Sea Legs and Air Heads

Waking aboard BettyAlan, my sister Fran’s couch on the sea, after our first night sleeping with gentle sway, Uncle Pete and I are discovering the idiosyncracies of living on a yacht; which of these funky little push button brass handled, polished wood panelled cupboards has some bread in it; how far does the hatch go back so Pete can stand upright when negotiating the stairs; where is that drip of condensation that was cheekily landing on my cheek last night coming from…
We’re sailing out from Guernsey’s extraordinary little Beaucette Marina today, a granite quarry that they blew a hole through in the 60s to let the ocean in. After four nights in a B&B and days spent exploring the bending, winding laneways and windy English sand grey beaches, sampling the local produce and finding the best coffees (its never as good as our Australian-Italian trained sensibilities are trained for), we have wrapped our brains around the reality that Guernsey today is not Guernsey of the post war Literary and Potato Peel Pie Society…but thats ok. While the others went for a morning sail yesterday, Caro and I visited the quirky but comprehensive Occupation Museum and had a real taste of the 1940s under the Nazis here. I emerged from the bunker connected with the period that I’d been wrestling with…and trying to find, which had until now, defined these islands in my psyche. After dropping Caro at the airport, I headed out feeling somewhat renewed and spent a magical afternoon on my own, finding my way to the present. And so I found myself at Cobo Bay: a coffee shack, a rock wall to perch against, my bag of paints and picnic, and a slice of classic English watercolour heaven.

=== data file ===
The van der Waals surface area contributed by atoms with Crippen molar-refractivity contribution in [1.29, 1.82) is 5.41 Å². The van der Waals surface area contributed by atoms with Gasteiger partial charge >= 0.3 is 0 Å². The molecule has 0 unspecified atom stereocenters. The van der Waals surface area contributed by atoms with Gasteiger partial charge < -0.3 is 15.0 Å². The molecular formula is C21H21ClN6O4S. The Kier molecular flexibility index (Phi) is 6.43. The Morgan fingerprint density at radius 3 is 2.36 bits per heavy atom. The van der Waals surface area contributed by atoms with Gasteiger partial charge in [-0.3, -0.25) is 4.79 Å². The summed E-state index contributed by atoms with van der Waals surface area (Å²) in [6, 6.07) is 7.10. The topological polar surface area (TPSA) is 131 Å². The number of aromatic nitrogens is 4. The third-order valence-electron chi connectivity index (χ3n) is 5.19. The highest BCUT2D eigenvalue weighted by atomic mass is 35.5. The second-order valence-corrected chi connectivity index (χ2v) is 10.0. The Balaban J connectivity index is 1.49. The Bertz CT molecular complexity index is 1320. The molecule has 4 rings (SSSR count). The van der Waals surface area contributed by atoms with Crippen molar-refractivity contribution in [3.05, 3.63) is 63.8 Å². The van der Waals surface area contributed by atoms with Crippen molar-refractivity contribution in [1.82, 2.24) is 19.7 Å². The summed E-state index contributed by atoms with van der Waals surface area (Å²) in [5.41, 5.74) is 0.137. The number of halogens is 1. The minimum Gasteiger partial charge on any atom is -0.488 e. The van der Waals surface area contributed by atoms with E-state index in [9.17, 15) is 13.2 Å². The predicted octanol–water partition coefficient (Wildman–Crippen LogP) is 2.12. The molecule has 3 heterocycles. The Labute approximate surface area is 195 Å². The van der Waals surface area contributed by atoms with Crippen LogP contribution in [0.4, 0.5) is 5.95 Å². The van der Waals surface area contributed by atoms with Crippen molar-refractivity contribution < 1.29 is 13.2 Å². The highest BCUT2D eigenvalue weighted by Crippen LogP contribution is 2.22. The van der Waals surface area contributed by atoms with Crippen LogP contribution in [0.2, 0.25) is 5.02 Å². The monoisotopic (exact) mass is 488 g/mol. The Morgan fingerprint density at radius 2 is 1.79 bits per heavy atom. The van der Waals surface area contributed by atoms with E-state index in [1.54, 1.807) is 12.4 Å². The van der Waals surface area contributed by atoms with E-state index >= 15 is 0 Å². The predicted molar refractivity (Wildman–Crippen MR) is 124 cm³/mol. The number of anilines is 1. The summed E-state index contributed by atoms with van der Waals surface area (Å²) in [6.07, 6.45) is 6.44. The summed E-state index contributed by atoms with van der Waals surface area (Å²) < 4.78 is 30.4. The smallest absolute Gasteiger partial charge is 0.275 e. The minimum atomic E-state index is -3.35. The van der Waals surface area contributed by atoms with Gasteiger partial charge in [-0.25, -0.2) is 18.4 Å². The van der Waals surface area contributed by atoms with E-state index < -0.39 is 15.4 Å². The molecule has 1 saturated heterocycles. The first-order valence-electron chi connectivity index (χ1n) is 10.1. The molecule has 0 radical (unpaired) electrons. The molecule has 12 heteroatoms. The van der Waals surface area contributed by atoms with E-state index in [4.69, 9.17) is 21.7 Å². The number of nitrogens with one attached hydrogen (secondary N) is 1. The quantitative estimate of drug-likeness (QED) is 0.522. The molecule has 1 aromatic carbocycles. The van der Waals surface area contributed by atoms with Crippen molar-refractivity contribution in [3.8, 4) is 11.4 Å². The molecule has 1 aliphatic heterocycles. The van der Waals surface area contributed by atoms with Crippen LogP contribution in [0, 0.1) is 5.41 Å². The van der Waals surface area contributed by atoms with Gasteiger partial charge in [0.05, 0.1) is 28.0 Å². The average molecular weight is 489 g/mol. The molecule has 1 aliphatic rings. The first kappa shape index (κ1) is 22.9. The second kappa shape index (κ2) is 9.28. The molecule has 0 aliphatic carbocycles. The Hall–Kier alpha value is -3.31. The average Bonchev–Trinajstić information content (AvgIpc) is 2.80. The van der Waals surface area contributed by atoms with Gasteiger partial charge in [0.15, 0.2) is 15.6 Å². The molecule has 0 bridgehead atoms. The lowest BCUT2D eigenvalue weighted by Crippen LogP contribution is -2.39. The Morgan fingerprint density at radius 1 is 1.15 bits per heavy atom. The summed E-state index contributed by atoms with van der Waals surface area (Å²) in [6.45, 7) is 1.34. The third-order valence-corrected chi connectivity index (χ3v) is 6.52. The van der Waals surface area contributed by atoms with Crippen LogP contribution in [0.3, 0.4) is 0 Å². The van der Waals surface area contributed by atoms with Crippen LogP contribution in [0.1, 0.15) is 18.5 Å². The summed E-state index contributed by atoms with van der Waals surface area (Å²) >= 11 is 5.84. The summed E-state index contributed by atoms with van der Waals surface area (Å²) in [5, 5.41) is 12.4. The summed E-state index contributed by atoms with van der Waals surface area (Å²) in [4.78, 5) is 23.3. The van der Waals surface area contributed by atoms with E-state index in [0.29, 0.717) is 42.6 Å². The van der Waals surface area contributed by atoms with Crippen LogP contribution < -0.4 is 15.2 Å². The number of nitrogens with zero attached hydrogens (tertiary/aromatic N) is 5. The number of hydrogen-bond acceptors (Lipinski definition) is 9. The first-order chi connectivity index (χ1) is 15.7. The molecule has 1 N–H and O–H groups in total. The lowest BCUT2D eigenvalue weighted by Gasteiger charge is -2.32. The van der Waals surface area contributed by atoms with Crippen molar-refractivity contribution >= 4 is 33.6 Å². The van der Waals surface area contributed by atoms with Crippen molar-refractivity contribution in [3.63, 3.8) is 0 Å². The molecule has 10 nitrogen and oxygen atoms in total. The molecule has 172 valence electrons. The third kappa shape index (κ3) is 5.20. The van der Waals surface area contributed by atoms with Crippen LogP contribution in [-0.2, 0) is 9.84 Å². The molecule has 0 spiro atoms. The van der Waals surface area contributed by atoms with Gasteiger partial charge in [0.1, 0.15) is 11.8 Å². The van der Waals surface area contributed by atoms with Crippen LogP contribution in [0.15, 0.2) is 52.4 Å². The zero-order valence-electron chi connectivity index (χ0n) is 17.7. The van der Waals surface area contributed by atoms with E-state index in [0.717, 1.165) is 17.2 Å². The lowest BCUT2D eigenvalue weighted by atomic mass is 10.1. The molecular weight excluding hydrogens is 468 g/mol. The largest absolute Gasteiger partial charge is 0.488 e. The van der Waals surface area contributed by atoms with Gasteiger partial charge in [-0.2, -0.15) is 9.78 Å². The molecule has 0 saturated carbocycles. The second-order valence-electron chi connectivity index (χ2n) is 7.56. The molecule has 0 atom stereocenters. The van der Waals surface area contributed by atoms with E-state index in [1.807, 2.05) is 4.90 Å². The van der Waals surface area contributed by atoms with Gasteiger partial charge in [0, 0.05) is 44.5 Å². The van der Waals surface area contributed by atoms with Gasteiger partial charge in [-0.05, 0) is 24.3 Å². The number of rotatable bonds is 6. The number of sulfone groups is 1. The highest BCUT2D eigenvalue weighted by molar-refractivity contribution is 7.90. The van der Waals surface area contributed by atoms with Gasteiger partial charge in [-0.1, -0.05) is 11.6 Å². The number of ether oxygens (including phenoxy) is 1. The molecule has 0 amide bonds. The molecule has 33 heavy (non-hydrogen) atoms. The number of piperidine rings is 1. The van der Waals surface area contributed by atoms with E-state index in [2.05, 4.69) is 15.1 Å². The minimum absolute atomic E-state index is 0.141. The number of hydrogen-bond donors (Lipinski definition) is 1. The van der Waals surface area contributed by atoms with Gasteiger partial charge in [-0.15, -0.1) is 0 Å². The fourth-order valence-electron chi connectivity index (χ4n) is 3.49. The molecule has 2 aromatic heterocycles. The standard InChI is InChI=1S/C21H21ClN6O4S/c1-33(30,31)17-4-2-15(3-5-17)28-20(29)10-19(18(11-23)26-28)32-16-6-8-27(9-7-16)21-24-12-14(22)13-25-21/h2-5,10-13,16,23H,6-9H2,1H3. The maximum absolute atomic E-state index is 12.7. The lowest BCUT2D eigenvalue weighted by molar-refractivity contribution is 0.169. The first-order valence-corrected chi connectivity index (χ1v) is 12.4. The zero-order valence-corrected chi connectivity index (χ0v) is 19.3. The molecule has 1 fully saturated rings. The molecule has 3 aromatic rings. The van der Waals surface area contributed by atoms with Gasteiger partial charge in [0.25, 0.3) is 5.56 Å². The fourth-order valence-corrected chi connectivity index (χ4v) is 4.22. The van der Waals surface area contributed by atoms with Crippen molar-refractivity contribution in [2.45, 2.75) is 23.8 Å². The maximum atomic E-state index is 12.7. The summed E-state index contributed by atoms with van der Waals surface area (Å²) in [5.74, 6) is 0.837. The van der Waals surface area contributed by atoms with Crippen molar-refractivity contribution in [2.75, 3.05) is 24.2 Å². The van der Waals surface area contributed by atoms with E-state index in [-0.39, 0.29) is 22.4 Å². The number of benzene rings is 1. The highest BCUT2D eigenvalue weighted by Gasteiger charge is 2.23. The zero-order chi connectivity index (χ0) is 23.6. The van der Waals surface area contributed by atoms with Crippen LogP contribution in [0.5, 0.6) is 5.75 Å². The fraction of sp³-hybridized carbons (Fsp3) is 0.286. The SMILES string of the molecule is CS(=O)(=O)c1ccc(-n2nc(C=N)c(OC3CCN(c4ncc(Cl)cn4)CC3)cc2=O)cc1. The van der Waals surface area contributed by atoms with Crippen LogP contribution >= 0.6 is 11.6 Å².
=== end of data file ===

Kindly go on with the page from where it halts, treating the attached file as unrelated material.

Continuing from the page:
Arriving back at the marina, just in time to see Betty Alan pulling up to her mooring, I stepped on board for the next stage of this little adventure… Next thing, John the local rouseabout turns up with a bucket of mackeral and a fresh-caught lobster, Ed has found two crabs in the pots, and we’re sitting around the galley table, drinking g&t, licking our oily fingers as we feast on fish and Guernsey potatoes again…planning where we’re sailing off to in the morning.
Coffee smells and morning sunshine now fill the galley, and we sail for Alderney on the high tide this afternoon. Each day I’m stepping further into this adventure and feeling myself sliding on a new skin. Maybe there’ll be seals out there somewhere soon…

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